1266 Louis IX’s brother Charles seized Sicily and other parts of the eastern Mediterranean with a view to restoring the Latin empire by reconquering Byzantium.]

The Eighth Crusade 1270
1265 The ferocious Mameluk Sultan Baibars ibn-Abdullah had captured Caesarea, Nazareth, Haifa, Safed, Toron, and Arsuf.
1268 Baibars captures Antioch and massacres its entire population.
1270 These events inspire King Louis IX of France to sail to Tunis with a large fleet and impressive army. However it was the height of the Saharan summer, the army was devastated by disease and Louis died. Thus ended the last major attempt to take the Holy Land.

The Ninth Crusade 1272
1270 The future Edward I of England had travelled with Louis. He sailed with his forces to Acre in May 1271. His forces were small and he was unable to alter the existing peace treaties between Baibars and King Hugh of Jerusalem.
1272 Edward learned of his father’s death.
1274 Edward I returns to England to take up his crown.
1277 The fearsome Baibars dies.

Last crusade
1281 Election of a French pope, Martin IV who threw himself behind the campaigns of French king Charles I. His ships were at Sicily when the Emperor of Byzantium conspired to provoke the ‘Sicilian Vespers’, an uprising during which the crusader fleet was abandoned and burnt.
1287 King Charles I dies, allowing Henry II of Cyprus to reclaim Jerusalem.

These kinds of struggles are typical of the endless disunity and conflict among the Roman Christians which continually undermined efforts to hold the Holy Land. In this two hundred year period the papacy, far from creating the kind of total control over Christendom which Innocent and Urban dreamed of, had become just one among a hectic throng of nationalist kings and princes all fighting each other. The papacy had lost all its moral authority. Thus:

1284 The Crusade of Aragon was called by Pope Martin against Peter III of Aragon, Peter supporting anti-Angevin forces in Sicily, Martin supporting Charles of Anjou.
1298 Pope Boniface VIII proclaimed a crusade against Frederick III of Sicily (Peter’s younger brother).

THE END OF THE CRUSADER STATES
1291 A group of pilgrims from Acre was attacked by Muslim forces and in retaliations killed some innocent Muslim merchants. The Sultan demanded compensation from the king of Acre and, when none came, used it as a pretext to besiege and then capture the city. Men, women and children were massacred: prisoners were beheaded. Acre had been the last independent Crusader state in the Holy Land and its fall signified that – The Crusades had ended.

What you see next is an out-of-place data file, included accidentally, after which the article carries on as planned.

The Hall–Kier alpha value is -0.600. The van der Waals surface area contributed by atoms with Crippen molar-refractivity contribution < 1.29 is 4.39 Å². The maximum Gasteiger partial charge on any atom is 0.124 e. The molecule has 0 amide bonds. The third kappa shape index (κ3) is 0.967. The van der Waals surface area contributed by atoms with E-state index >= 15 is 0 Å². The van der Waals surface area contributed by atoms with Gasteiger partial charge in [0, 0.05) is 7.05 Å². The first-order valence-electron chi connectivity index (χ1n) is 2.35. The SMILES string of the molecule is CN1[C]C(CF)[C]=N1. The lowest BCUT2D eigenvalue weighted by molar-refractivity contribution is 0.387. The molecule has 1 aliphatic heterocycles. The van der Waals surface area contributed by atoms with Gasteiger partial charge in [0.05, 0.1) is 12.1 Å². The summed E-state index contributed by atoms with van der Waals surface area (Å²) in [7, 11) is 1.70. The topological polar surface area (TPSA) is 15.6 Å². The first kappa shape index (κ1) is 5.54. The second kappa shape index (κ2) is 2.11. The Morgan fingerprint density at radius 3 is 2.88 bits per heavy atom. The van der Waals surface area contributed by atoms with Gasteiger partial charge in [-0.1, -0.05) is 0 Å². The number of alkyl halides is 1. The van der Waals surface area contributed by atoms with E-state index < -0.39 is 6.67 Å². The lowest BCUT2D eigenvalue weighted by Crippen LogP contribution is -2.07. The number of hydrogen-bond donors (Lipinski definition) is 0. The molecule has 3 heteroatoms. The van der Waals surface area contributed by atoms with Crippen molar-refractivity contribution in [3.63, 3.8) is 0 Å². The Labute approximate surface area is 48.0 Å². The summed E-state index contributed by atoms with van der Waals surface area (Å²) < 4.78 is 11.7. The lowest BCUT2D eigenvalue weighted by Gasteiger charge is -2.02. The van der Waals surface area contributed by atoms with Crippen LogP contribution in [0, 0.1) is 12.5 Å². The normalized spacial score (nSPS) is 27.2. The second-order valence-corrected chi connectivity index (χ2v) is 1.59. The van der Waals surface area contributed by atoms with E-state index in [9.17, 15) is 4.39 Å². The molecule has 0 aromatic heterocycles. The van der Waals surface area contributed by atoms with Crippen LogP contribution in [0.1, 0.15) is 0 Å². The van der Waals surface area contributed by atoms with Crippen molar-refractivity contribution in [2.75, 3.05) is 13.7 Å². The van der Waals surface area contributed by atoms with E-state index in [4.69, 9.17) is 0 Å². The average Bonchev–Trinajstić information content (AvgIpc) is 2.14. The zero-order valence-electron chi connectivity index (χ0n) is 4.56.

Non-Holy Land ‘crusades’

1365 The Alexandrian Crusade Peter I of Cyprus captured and sacked Alexandria for mainly commercial reasons, killing as many Christians as Muslims and Jews.
1390 The Mahdian Crusade Louis II led a ten-week campaign against Muslim pirates in North Africa. After a siege the crusaders signed a ten-year truce.
1396 Crusade against the Ottomans led by Sigismund of Luxemburg, king of Hungary which was defeated by the Ottomans in the Battle of Nicopolis.

1420s The Hussite Crusades military action against the followers of Jan Hus in Bohemia from 1420 to about 1431. Crusades were declared five times during that period: in 1420, 1421, 1422, 1427, and 1431.
1440s Crusade against the Ottomans Polish-Hungarian King Władysław Warneńczyk invaded recently conquered Ottoman territory, reaching Belgrade in January 1444. Negotiated a truce with Sultan Murad II. The Ottomans won a decisive victory at the Battle of Varna on 10 November, and the crusaders withdrew. This left Constantinople exposed and it fell to the Ottoman Turks in 1453.

John Hunyadi and Giovanni da Capistrano organized a 1456 crusade to lift the Ottomon siege of Belgrade.
1487 Pope Innocent VIII called for a crusade against the Waldensians in the south of France but little military activity followed and it had no effect…

Sources